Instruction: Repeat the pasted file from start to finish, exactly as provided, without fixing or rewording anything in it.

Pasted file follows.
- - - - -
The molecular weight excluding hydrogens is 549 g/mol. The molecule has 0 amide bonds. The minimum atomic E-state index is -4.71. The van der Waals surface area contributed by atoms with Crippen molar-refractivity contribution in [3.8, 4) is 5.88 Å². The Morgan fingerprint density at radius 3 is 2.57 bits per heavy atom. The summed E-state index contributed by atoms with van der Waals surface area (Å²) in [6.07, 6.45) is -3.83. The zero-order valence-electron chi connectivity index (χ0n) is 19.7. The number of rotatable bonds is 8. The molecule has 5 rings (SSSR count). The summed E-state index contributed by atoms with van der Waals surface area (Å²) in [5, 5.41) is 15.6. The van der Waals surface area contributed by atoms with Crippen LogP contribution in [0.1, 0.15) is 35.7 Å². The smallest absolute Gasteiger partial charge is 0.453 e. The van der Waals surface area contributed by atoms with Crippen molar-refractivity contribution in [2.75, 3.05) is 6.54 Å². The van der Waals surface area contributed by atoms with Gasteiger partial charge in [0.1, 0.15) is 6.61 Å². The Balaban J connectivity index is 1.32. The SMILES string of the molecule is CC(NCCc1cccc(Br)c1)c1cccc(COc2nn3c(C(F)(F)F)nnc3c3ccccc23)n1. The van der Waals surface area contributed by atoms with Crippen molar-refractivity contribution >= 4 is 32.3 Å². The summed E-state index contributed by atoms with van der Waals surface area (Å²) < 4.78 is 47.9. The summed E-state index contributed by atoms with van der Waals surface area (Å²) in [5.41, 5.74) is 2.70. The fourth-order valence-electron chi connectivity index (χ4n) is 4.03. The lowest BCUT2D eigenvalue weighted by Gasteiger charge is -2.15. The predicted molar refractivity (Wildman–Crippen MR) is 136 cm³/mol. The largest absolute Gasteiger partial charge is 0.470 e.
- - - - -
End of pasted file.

The molecular weight excluding hydrogens is 549 g/mol. The molecule has 0 amide bonds. The minimum atomic E-state index is -4.71. The van der Waals surface area contributed by atoms with Crippen molar-refractivity contribution in [3.8, 4) is 5.88 Å². The Morgan fingerprint density at radius 3 is 2.57 bits per heavy atom. The summed E-state index contributed by atoms with van der Waals surface area (Å²) in [6.07, 6.45) is -3.83. The zero-order valence-electron chi connectivity index (χ0n) is 19.7. The number of rotatable bonds is 8. The molecule has 5 rings (SSSR count). The summed E-state index contributed by atoms with van der Waals surface area (Å²) in [5, 5.41) is 15.6. The van der Waals surface area contributed by atoms with Crippen LogP contribution in [0.1, 0.15) is 35.7 Å². The smallest absolute Gasteiger partial charge is 0.453 e. The van der Waals surface area contributed by atoms with Crippen molar-refractivity contribution in [2.75, 3.05) is 6.54 Å². The van der Waals surface area contributed by atoms with Gasteiger partial charge in [0.1, 0.15) is 6.61 Å². The Balaban J connectivity index is 1.32. The SMILES string of the molecule is CC(NCCc1cccc(Br)c1)c1cccc(COc2nn3c(C(F)(F)F)nnc3c3ccccc23)n1. The van der Waals surface area contributed by atoms with Crippen molar-refractivity contribution >= 4 is 32.3 Å². The summed E-state index contributed by atoms with van der Waals surface area (Å²) < 4.78 is 47.9. The summed E-state index contributed by atoms with van der Waals surface area (Å²) in [5.41, 5.74) is 2.70. The fourth-order valence-electron chi connectivity index (χ4n) is 4.03. The lowest BCUT2D eigenvalue weighted by Gasteiger charge is -2.15. The predicted molar refractivity (Wildman–Crippen MR) is 136 cm³/mol. The largest absolute Gasteiger partial charge is 0.470 e.